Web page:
‘Tis of thee, ’tis of thee, ’tis of thee,
of thee I sing, sweet heart,
my pith, my mind, my core,
my courage and my coeur de chant.
We are the whole damn chorus coming down
raining sad songs for all the weary world.
My tympanist, my diastolic, my systolic dance,
my own hell-heaven, coloratura and my profundo.
Let’s sing our opera in Italian so
we move ourselves to tears, and join the flow…

che faro senza Euridice?
dov’ andro senza il mio ben?

Sweet heart of many gratis blessings,
passion and compassion when they come,
only hum for one more time the aria

piu succorso, piu speranza
ne d’al mondo, ne d’al ciel….

but please, dear heart, don’t go with Orfeo.
Don”t break.
Let singing be ablution, water be the gift of tears.
Let memory remain where it belongs–
only a part of the wholehearted song.
And let us rise out of this place—
grab a towel now, begin to climb—
into the wilderness and music of emerging time.


20 responses »

  1. A funny thing happened as I began my planned sabbatical from poetry for the month of August. Poems started happening to me. One morning I awoke with the first lines of this one already saying themselves and finished it in a day..Since then I’ve “found” several others. This is not my usual experience……which is more labor intensive and busy with revision. Is this what some people call an epiphany? Anyhow I just can’t seem to get away….and maybe that’s okay.

  2. Hi Cyn,
    Wow! I thought you were taking a respite from writing poetry! I just savored this poem. It brought all the emotions to a crescendo!! (if that makes sense, but who wants to make sense?) A delightful evening treat. I’m glad my Internet is up and running now. Cyn

      • I think you’ll enjoy your new internet set-up. By the way, wordpress lets me know who sends these comments even if you don’t sign off……this cybernetic age has kissed goodbye to anonymity as well as privacy alas……..à bientôt!

    • None of it makes sense….I was taking myself away from writing poetry, but it wouldn’t take itself away from me. I’ m glad you liked this as a “crescendo”, to keep to the musical image!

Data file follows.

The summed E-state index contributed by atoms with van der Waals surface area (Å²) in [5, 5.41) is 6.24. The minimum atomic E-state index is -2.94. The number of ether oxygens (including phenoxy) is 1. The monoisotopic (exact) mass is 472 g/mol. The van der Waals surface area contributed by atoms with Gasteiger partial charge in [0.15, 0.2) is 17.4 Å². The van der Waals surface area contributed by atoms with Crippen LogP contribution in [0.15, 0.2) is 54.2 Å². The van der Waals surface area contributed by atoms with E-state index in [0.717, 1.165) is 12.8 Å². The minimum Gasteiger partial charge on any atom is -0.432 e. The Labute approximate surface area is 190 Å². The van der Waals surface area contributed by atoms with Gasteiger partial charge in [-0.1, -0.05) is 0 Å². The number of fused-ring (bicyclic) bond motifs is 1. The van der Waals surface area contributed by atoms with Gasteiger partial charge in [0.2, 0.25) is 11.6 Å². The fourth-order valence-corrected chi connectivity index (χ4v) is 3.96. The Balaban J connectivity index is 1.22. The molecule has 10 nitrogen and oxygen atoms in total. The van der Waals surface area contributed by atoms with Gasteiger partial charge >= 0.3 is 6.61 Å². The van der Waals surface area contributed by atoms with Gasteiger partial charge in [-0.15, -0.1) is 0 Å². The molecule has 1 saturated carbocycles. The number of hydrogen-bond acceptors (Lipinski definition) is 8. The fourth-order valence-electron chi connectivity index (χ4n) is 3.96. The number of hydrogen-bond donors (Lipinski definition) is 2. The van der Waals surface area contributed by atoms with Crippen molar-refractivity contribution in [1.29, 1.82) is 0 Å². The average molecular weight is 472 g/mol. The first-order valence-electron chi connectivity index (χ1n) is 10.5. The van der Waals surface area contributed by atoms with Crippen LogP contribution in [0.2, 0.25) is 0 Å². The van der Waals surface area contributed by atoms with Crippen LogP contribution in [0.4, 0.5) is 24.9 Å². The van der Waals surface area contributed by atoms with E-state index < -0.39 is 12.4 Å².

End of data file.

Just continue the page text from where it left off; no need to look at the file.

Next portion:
• You’re right about clock time, Eric, and this one came from a cloudless place where myth still lives. It wasn’t Orpheus’s season in hell that did him in. It was that he turned to look back.

  3. Delightful poem with a great climax – I love those final three lines.
    And let us rise out of this place—
    grab a towel now, begin to climb—
    into the wilderness and music of emerging time.
    My blog wish is that you may enjoy many more musical mornings!

  4. Very well done with the singing Cynthia. I don’t remember the sound being there before. You are demonstrating one advantage of this medium, the internet, over the printed book — although that, we agree, has it’s permanent place!

    • No, the sound wasn’t there before, John. I experiment, assuming no one is watching 🙂 So many questions about sound and rhythm (yuck, rap?) and the predominance of (nature) imagery, have me wondering about what poetry is, in our time….not to mention our more philosophical friends’ trying to define it for all time in terms academic, obtuse and theological….You and I agree on the solidity of the printed book…an ordinary person can carry it, pick it up,, hear the sound in his own head, put it down, remember, go back, etc….etc..without middlemen or electricity…how can that ever be improved upon, really? I love that you check back here, and am always pleased to know your thoughts..thank you!

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